Dog Gone Problems is a weekly advice column by David Codr, a dog behaviorist in Omaha. David answers dog behavior questions sent in by our readers. You can reach him at email@example.com.
Do you have an opinion on using a shock collar to control the behavior of a dog? Thank you.
I do have an opinion on the use of shock collars. They're also referred to as e-collars, which doesn’t sound quite as bad. Shock collars fall into the second quadrant of operant conditioning, which is also called positive punishment. In this case, positive punishment refers to adding something the dog does not like such as an electron shock.
But no matter how you refer to them, I'm against using shock collars on dogs.
Full disclosure: I did use a shock collar on my dog, Farley, but regret it every time I think about it. I stopped using it once I learned about the power of positive dog training. I also did research on shock collars and their impact on dogs and their behavior.
One of the main ways dogs learn is through association, which is one reason why using a shock collar can actually backfire. Let’s say you want to stop your dog from barking at dogs it sees outside the window. If your dog is looking at another dog when you shock it, the dog can very easily associate the pain or discomfort with the presence of the dog it's barking at.
It's possible the shock may stop the dog from barking, but it's also possible and very likely that the dog will feel frustrated and even develop other behavior problems like stress or aggression towards the thing it was reacting to when you shocked it. This frequently leads to redirected aggression, which is when the dog acts aggressive to something else due to frustration.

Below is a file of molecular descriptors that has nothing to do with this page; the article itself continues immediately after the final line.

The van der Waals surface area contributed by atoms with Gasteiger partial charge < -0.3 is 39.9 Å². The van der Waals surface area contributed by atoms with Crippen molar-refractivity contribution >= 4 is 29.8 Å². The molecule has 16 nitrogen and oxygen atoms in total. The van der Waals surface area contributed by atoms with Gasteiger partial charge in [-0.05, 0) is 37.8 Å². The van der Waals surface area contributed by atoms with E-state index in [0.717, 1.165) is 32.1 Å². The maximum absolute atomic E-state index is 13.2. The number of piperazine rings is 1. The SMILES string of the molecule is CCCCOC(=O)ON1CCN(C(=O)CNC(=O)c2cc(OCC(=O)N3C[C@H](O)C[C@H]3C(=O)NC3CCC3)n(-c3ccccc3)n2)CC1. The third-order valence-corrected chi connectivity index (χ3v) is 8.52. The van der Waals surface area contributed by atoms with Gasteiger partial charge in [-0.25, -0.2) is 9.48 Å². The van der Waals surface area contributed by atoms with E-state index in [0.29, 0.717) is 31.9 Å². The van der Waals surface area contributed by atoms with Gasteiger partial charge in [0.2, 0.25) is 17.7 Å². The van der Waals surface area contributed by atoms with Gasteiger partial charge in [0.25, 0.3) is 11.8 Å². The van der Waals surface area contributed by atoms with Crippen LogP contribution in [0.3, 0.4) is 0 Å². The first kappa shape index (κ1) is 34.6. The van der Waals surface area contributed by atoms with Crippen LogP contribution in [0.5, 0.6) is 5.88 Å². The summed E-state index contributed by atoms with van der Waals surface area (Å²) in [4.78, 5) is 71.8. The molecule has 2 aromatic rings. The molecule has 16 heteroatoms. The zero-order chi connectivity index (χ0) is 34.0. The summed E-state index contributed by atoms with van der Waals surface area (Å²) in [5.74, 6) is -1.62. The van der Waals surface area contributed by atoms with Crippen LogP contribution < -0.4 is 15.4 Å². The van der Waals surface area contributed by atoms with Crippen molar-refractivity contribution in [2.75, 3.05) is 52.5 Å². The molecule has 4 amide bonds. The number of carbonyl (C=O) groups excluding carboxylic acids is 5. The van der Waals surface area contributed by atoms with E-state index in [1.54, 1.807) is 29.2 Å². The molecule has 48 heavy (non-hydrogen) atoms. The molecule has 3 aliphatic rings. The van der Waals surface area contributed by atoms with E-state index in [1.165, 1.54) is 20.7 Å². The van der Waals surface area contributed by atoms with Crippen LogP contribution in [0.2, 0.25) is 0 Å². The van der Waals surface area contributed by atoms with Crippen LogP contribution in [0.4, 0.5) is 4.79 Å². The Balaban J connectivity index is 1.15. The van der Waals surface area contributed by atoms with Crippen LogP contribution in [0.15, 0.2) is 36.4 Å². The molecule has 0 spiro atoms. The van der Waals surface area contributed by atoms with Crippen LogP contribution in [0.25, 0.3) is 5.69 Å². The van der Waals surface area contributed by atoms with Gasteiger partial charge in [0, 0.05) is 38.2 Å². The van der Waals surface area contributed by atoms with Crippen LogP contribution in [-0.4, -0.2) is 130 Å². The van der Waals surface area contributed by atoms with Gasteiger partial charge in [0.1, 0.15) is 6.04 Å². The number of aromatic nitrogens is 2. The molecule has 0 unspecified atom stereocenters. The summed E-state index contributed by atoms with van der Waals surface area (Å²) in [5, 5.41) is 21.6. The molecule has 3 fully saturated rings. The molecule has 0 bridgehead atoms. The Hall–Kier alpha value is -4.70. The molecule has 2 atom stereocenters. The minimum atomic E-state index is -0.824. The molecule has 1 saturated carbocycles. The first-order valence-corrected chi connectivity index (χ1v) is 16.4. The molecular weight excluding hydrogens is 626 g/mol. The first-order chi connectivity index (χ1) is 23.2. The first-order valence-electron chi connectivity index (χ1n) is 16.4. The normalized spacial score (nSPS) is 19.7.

Additionally, prolonged use of shock collars can lead to a dog who is overly anxious, nervous or stressed — three things that often lead to aggression.
Keep in mind that if your dog is reacting to something, there is a reason. Ignoring this and instead punishing the dog for their reaction is not something we would accept in humans, but sadly many people feel it's OK to use this approach on their most loyal companion.
Ask yourself: If you were uncomfortable — even hysterical — about something and each time you communicated it to your partner, they slapped you down? Would that help you get over the cause of your concern or hysteria? Or is it more likely that it would deepen your belief?
I often point out it's called “dog training” and not dog punishing. Make no mistake, a shock collar is a pain-causing device, and if it works, it's due to causing fear. I'm a firm believer that the ends do not justify the means, therefore I cannot ethically endorse a tool that causes pain, discomfort, stress, fear or anxiety in the animal I have been tasked with helping.
But the most important reason to not use a shock collar is they are unnecessary. I have fixed thousands of dog behavior problems over the years and have never used a shock collar professionally. Next time you are wondering if you should use a shock collar, ask yourself why the dog is reacting in the first place. If you can’t help your dog develop a positive association with the item or activity via counter-conditioning, you can use behavior adjustment training or constructional aggression treatment to modify your dog’s behavior far more effectively that punishing it with a shock collar.